James Holmes' parents are pleading for him to be spared the death penalty in his trial for killing 12 people and injuring dozens of others inside an Aurora movie theater.
They are also asking that their son be allowed to reach a plea deal and avoid a trial altogether.
"We love our son, we have always loved him and we do not want him to be executed," they wrote. "We also decry the need for a trial."
The letter, which was sent to RTV6 sister station 7NEWS after it was originally quoted by their partners at The Denver Post, is the first public statement from Robert and Arlene Holmes since the July 2012 shooting.
"Our family has not given interviews to the media because we do not want coverage of ourselves," they wrote. "We mourn the deaths and the serious injuries and emotional trauma of the others who were in the theater. The focus should be on the injured and their healing."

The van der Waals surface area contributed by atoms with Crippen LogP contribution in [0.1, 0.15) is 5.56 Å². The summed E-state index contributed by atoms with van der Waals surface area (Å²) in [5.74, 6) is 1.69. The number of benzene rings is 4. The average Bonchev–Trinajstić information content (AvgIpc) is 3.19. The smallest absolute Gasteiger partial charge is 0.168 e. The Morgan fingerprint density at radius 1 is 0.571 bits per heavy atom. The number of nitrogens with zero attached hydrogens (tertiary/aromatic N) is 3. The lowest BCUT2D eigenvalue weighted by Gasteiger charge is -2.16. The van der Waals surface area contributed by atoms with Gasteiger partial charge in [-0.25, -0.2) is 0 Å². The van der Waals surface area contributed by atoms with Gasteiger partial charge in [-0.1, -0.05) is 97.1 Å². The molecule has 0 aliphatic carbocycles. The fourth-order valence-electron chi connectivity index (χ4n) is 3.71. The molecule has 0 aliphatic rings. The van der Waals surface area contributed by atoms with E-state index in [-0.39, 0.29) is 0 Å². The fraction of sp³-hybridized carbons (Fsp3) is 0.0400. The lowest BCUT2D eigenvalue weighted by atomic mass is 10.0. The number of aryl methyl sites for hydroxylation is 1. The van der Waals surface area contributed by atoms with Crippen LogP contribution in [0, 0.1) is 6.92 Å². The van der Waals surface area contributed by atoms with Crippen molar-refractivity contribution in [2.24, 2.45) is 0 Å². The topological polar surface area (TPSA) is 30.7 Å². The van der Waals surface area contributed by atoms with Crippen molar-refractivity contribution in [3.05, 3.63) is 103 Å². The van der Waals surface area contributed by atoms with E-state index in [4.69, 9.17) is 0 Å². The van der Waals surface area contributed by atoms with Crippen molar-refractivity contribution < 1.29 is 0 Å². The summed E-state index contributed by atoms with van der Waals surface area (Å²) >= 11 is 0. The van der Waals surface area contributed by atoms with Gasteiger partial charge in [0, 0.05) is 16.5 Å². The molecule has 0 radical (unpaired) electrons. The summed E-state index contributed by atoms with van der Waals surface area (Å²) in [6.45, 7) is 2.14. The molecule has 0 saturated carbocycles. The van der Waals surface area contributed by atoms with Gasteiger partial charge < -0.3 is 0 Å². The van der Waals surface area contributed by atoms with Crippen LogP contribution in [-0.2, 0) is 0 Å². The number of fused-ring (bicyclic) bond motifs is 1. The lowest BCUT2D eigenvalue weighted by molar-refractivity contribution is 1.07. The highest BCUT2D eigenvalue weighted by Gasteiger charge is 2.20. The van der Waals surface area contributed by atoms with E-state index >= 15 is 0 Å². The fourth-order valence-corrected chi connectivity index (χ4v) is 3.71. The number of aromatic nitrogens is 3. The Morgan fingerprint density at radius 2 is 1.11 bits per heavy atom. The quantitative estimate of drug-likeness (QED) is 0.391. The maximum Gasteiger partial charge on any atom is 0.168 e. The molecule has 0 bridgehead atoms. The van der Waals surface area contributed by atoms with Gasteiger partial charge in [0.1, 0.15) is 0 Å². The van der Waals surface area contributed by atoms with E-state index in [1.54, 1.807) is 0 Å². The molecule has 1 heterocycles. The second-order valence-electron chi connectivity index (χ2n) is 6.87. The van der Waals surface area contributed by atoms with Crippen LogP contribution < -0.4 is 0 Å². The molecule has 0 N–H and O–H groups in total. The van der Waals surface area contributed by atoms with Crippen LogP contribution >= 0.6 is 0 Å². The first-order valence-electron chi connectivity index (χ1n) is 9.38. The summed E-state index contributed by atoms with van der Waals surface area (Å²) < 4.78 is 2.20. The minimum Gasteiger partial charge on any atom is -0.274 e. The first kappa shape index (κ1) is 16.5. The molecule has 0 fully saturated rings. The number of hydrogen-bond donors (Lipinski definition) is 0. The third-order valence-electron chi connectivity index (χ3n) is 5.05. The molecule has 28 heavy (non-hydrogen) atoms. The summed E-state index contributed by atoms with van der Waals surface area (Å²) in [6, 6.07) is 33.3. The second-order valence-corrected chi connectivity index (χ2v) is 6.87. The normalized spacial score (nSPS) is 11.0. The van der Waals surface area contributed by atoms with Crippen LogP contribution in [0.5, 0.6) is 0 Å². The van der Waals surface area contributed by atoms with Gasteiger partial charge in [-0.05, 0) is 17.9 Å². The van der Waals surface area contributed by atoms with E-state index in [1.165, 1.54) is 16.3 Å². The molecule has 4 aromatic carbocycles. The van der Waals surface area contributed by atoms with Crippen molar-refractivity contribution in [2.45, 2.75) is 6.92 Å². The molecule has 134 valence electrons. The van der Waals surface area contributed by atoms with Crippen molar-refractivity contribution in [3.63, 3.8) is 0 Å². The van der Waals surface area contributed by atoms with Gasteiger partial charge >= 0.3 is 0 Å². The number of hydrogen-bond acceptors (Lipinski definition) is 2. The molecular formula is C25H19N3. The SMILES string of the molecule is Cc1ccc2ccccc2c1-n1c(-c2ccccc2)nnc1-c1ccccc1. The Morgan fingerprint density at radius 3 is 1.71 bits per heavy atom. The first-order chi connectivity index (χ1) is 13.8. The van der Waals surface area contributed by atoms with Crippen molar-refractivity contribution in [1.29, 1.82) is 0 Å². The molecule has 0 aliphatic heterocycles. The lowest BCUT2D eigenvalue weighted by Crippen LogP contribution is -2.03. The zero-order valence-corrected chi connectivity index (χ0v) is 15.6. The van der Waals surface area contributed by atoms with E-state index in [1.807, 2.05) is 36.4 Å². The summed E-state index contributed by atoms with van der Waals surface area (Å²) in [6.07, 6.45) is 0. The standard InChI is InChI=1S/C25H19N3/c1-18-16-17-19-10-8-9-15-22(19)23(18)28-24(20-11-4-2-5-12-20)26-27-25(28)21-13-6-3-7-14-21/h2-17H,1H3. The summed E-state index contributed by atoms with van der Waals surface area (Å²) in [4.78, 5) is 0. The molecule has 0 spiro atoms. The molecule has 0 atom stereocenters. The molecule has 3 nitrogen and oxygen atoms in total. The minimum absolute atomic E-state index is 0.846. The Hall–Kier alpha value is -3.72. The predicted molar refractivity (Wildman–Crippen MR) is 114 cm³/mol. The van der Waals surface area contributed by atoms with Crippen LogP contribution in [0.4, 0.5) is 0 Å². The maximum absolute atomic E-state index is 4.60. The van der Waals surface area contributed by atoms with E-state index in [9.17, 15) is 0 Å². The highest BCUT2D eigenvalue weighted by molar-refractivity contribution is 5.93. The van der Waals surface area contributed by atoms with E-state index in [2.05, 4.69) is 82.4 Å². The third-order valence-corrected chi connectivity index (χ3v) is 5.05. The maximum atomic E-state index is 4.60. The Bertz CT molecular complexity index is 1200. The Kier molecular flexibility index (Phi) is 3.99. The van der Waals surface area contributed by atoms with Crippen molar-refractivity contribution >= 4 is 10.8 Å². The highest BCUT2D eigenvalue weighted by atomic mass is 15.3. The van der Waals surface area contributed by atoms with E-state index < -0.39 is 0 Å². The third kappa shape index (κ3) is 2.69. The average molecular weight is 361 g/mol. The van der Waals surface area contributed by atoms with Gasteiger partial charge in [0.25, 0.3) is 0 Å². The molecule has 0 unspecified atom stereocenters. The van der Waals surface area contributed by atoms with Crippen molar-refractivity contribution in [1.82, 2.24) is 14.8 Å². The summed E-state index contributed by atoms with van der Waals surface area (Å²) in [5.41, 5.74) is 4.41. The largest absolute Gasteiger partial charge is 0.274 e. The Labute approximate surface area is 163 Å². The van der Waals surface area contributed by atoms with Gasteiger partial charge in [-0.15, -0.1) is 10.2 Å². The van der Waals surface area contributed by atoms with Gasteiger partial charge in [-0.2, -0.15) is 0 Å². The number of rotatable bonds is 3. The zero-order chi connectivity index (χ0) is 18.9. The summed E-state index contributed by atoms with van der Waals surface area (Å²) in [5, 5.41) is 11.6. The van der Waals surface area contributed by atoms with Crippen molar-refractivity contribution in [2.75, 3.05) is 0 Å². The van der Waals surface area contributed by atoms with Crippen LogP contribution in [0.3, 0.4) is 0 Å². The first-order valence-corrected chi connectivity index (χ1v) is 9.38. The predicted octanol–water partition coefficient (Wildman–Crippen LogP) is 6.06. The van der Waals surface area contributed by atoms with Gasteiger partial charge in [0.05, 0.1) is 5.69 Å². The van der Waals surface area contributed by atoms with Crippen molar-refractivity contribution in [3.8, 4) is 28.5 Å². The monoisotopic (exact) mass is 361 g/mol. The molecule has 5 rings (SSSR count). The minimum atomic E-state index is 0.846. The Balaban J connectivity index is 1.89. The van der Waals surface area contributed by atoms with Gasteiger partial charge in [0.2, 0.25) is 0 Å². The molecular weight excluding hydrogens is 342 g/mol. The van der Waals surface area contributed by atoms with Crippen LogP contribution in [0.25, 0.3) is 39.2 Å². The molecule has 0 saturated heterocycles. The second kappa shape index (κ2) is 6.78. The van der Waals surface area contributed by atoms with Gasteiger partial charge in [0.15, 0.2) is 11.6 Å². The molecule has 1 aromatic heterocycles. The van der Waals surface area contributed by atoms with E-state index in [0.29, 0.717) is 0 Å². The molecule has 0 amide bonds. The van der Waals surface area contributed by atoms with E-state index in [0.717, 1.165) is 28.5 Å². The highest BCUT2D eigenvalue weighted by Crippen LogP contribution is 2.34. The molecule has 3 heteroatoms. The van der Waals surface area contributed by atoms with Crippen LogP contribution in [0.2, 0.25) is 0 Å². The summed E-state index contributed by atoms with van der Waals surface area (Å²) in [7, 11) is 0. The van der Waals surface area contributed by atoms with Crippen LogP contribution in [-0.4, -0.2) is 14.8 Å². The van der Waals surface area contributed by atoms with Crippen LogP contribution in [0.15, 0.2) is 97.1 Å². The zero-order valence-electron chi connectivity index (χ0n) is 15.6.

Holmes' parents assert that it would be morally wrong to condemn their son to death. They cite the Murder Victims' Families for Human Rights and the National Alliance on Mental Illness in support of their argument that the death penalty would be immoral.
"He is not a monster. He is a human being gripped by a severe mental illness."
The parents, who have frequently attended their son's hearings in Arapahoe County District Court, argue, "He is not a monster. He is a human being gripped by a severe mental illness."
Holmes entered a plea of not guilty by reason of insanity in the case and has been evaluated twice at a state mental hospital. The results of those evaluations have remained secret.
If he is found not guilty by reason of insanity, Holmes would be sent to an institution for the mentally ill for the remainder of his life.
But, with jury selection for Holmes' trial scheduled to begin in January, Holmes' parents also "decry the need for a trial."
They argue that a lengthy trial could be avoided if prosecutors accept a guilty plea and agree to a sentence of life in prison without the possibility of parole.
"We believe the government should not pursue killing the mentally ill. The quest for a death sentence for our mentally ill son can stop today and everyone would be spared needless pain," the Holmes' said in an additional quote provided by their lawyer.